Development Starts on PROSTYLE Sapporo Miyanomori, Luxury Residential Complex Built with Lavish Amount of Natural Solid Wood

Development Starts on PROSTYLE Sapporo Miyanomori, Luxury Residential Complex Built with Lavish Amount of Natural Solid Wood amid Rich Nature in Sapporo, Northern Japan

– Designed and Supervised by World-famous Architect Kengo Kuma –

PROSTYLE INC. has announced the start of development of PROSTYLE Sapporo Miyanomori, a luxury residential complex set on high ground in the Miyanomori area of Chuo-ku, Sapporo. World-famous architect Kengo Kuma, who designed the complex, will supervise its development. PROSTYLE INC. is a group company of PROPOLIFE GROUP INC., which operates a range of real estate companies. It is headquartered in Tokyo’s Minato district, and led by President Satoshi Oyamatsu.


Image1: Model of exterior

– Architect Kengo Kuma’s Wood-based Design Set to Make Residents Feel Truly at Home While Living Life of Luxury

PROSTYLE Sapporo Miyanomori owes its design to world-famous architect Kengo Kuma, known for his style that incorporates wooden architecture into modernistic designs, such as the Japan National Stadium and the JR East Takanawa Gateway Station. Meanwhile, PROSTYLE has specialized in the use of natural solid wood since its establishment. Together, Kuma and PROSTYLE aim to create a residence where residents can lead lives of luxury surrounded by wood.

Inspired by the nature-rich location of Miyanomori, the residential building will be constructed along the slope of a hill that provides a sweeping view of the Sapporo cityscape. With 11 stories, PROSTYLE Sapporo Miyanomori is designed as one large house made up of smaller individual residences. The warmth of the natural solid wood and the design of the architecture itself will make residents feel truly at home, unlike typical housing complexes.

Residents will experience the pleasure of being surrounded by wood with all five senses. The outer wall will be made with lavish amounts of thinned (*) Japanese cedar from Hokkaido, a type of wood known as Donan Sugi. The frames for the concrete will also use thinned wood. The complex has been designed with conservation of the local environment in mind, actively incorporating challenging techniques that would not be possible with a typical urban condominium building.

(*) Thinned wood is collected when thinning out trees that have clustered too close together during the growth process of a forest. Thinning helps prevent landslides and global warming.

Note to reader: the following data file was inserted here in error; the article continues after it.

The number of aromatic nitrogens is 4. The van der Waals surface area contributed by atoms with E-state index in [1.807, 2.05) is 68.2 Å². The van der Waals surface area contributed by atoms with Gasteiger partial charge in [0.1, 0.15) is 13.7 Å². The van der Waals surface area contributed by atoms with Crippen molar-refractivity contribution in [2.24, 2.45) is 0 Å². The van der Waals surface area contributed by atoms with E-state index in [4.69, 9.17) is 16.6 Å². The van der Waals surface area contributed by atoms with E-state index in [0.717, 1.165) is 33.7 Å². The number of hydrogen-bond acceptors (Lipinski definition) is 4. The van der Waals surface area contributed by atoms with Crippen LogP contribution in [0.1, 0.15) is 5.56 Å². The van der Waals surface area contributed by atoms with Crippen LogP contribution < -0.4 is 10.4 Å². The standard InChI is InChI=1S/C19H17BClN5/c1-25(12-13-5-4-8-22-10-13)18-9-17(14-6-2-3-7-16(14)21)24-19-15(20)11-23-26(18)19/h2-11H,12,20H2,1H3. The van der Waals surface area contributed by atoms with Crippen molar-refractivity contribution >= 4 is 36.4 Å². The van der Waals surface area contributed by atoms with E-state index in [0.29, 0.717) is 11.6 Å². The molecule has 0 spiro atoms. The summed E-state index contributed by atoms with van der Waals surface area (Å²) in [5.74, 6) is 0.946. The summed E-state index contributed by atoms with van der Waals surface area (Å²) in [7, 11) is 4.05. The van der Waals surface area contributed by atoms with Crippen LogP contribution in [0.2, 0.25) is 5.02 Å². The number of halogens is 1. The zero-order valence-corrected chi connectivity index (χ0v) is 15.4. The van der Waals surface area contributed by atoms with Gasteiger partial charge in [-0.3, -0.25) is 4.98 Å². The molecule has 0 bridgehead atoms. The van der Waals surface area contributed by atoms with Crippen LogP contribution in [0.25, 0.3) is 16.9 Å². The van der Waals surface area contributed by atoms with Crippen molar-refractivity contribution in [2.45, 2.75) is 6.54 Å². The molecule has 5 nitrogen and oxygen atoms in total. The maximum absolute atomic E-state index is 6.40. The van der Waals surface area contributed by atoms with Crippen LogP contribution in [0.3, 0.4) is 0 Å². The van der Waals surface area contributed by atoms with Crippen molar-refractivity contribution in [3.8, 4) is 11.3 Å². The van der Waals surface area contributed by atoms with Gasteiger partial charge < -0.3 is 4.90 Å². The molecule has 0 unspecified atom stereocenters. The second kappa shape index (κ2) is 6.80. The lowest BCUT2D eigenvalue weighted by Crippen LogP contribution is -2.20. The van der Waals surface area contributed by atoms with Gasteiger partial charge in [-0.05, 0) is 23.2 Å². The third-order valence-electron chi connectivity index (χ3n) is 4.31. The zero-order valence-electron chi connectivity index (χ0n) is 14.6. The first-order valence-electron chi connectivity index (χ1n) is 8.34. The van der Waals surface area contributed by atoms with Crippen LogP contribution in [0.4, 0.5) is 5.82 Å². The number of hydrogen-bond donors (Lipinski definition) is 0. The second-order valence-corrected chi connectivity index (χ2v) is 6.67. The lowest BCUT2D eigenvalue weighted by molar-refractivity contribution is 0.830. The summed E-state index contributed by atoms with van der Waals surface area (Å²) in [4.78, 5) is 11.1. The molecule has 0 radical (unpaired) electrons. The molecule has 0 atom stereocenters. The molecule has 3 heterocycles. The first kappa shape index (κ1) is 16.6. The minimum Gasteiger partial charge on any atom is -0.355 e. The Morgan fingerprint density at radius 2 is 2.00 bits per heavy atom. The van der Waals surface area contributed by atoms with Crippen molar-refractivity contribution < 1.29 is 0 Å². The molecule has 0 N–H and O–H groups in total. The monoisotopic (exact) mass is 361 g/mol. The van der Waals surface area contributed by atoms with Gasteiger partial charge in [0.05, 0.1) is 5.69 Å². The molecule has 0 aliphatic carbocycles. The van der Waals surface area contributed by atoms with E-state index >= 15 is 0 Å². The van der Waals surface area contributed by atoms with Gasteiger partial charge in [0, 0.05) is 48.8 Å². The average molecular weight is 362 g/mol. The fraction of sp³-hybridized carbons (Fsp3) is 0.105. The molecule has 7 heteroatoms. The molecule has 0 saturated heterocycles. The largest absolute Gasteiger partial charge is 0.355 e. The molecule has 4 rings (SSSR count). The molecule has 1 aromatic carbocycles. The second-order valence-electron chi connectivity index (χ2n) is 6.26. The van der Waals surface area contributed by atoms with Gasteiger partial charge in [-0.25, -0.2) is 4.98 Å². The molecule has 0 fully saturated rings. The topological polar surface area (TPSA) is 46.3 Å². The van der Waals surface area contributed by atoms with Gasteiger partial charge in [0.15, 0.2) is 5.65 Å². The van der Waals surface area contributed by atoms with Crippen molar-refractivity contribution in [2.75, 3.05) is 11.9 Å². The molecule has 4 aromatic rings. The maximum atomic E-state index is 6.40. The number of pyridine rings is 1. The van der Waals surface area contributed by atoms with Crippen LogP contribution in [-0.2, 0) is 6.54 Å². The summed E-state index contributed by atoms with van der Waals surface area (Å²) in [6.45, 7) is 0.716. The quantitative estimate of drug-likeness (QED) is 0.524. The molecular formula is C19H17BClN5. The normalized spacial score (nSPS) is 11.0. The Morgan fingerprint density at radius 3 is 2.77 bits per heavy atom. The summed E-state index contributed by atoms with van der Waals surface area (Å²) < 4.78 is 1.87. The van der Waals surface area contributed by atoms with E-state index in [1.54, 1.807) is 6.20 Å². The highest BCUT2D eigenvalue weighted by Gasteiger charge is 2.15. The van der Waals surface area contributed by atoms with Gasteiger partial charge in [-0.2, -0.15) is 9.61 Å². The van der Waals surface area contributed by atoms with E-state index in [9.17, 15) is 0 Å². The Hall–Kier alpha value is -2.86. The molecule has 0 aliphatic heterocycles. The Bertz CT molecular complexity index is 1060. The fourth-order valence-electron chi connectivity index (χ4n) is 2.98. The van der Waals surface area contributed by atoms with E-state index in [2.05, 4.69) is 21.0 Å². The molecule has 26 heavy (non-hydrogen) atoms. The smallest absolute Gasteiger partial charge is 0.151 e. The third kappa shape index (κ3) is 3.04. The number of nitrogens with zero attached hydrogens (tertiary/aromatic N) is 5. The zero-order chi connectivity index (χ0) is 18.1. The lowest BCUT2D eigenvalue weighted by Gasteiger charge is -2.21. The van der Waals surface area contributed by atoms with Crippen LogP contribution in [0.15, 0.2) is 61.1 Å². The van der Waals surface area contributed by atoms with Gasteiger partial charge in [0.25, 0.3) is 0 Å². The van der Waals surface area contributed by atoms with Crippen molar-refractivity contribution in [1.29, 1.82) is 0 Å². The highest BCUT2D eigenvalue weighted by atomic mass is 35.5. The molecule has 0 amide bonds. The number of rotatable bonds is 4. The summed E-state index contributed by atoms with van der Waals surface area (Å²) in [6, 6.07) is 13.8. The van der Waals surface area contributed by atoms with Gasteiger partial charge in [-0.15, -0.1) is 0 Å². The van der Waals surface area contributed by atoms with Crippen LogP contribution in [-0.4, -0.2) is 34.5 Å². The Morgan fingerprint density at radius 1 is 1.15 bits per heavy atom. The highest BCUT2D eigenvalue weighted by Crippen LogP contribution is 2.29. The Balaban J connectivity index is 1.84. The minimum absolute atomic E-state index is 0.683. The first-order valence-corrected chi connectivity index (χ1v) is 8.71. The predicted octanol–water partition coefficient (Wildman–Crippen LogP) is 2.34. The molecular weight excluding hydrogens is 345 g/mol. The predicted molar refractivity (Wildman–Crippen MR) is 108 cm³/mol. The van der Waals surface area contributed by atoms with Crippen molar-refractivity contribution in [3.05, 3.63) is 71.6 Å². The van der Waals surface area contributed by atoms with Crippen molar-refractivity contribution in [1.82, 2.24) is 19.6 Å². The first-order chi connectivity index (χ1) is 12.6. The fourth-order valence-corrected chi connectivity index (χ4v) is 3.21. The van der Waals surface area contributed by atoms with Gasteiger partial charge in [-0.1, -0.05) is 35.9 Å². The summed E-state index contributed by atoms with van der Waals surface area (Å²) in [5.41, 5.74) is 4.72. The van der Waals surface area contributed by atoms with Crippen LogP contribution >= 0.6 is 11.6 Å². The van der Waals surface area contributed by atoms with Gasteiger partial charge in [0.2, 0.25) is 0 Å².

Image2: The tasteful design of the entrance sets the mood.

Image3: The warmth of wood permeates the living room, not only from the flooring but also the facade seen from the window.


Image4: The rooftop balcony is ideal for BBQs in the spring and summer, or stargazing next to a heater in the autumn and winter.

– Miyanomori Drawing Attention in Hokkaido for Its Seasonal Beauty and Everyday Conveniences

Among the 10 wards of Sapporo, the urban functionality of Chuo-ku stands apart due to systematic urban development since the area was pioneered. Miyanomori is a particularly charming area that is also home to peaceful, nationally protected old-growth forests and wild animals. It takes 6 minutes on foot to reach Maruyama Park, one of the most famous spots in Sapporo for viewing cherry blossoms. Residents can enjoy the beauty of each season not only from their homes, but also in the surrounding area.

Transportation in the area is very convenient. It is about 10 minutes by car to central Sapporo. On the subway, it is only 6 minutes from the nearest station (Maruyama-Koen Station) to Odori Station, or 44 minutes to New Chitose Airport Station.

There are also a number of cultural facilities within driving distance where winter sports can be enjoyed, including a ski resort with a jump stadium that was used for the 1972 Sapporo Olympics.

A website for members launched on February 4 (available in English and Chinese).

– Architect’s profile: Kengo Kuma

Architect, Distinguished Professor and Emeritus Professor at the University of Tokyo. In childhood, Kenzo Tange’s work on the Yoyogi Gymnasium for the Tokyo Olympics left a heavy impression on him, and he resolved to become an architect. After serving as a visiting researcher at Columbia University, he founded Kengo Kuma and Associates in 1990. He has designed architecture in more than 20 countries and has received numerous national and international awards. Kuma aims to create architecture that merges with its cultural and environmental surroundings, using gentle and human-scale designs. He is also exploring new materials that can replace concrete and iron for architecture in a post-industrial society.